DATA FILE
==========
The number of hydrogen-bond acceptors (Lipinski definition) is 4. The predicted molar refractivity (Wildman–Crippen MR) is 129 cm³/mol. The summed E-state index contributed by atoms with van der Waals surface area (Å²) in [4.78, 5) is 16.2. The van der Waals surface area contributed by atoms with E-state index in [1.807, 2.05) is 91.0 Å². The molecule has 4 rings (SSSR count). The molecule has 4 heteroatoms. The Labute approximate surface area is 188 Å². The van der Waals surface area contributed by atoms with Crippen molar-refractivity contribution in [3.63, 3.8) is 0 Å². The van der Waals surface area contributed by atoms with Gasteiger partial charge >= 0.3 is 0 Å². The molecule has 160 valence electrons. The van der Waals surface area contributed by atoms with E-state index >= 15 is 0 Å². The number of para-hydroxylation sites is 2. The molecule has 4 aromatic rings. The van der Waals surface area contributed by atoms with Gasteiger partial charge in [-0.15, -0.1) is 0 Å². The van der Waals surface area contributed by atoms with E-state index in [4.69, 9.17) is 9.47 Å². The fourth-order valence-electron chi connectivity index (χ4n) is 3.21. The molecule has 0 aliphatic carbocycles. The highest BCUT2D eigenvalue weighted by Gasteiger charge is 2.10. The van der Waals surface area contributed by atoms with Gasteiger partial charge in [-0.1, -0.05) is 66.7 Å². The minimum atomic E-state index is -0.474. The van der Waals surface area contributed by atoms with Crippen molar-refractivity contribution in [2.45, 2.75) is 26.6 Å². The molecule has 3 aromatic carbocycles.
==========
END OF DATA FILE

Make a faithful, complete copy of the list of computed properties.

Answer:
The number of hydrogen-bond acceptors (Lipinski definition) is 4. The predicted molar refractivity (Wildman–Crippen MR) is 129 cm³/mol. The summed E-state index contributed by atoms with van der Waals surface area (Å²) in [4.78, 5) is 16.2. The van der Waals surface area contributed by atoms with E-state index in [1.807, 2.05) is 91.0 Å². The molecule has 4 rings (SSSR count). The molecule has 4 heteroatoms. The Labute approximate surface area is 188 Å². The van der Waals surface area contributed by atoms with Crippen molar-refractivity contribution in [3.63, 3.8) is 0 Å². The van der Waals surface area contributed by atoms with Gasteiger partial charge >= 0.3 is 0 Å². The molecule has 160 valence electrons. The van der Waals surface area contributed by atoms with E-state index >= 15 is 0 Å². The number of para-hydroxylation sites is 2. The molecule has 4 aromatic rings. The van der Waals surface area contributed by atoms with Gasteiger partial charge in [-0.15, -0.1) is 0 Å². The van der Waals surface area contributed by atoms with E-state index in [4.69, 9.17) is 9.47 Å². The fourth-order valence-electron chi connectivity index (χ4n) is 3.21. The molecule has 0 aliphatic carbocycles. The highest BCUT2D eigenvalue weighted by Gasteiger charge is 2.10. The van der Waals surface area contributed by atoms with Gasteiger partial charge in [-0.1, -0.05) is 66.7 Å². The minimum atomic E-state index is -0.474. The van der Waals surface area contributed by atoms with Crippen molar-refractivity contribution in [2.45, 2.75) is 26.6 Å². The molecule has 3 aromatic carbocycles.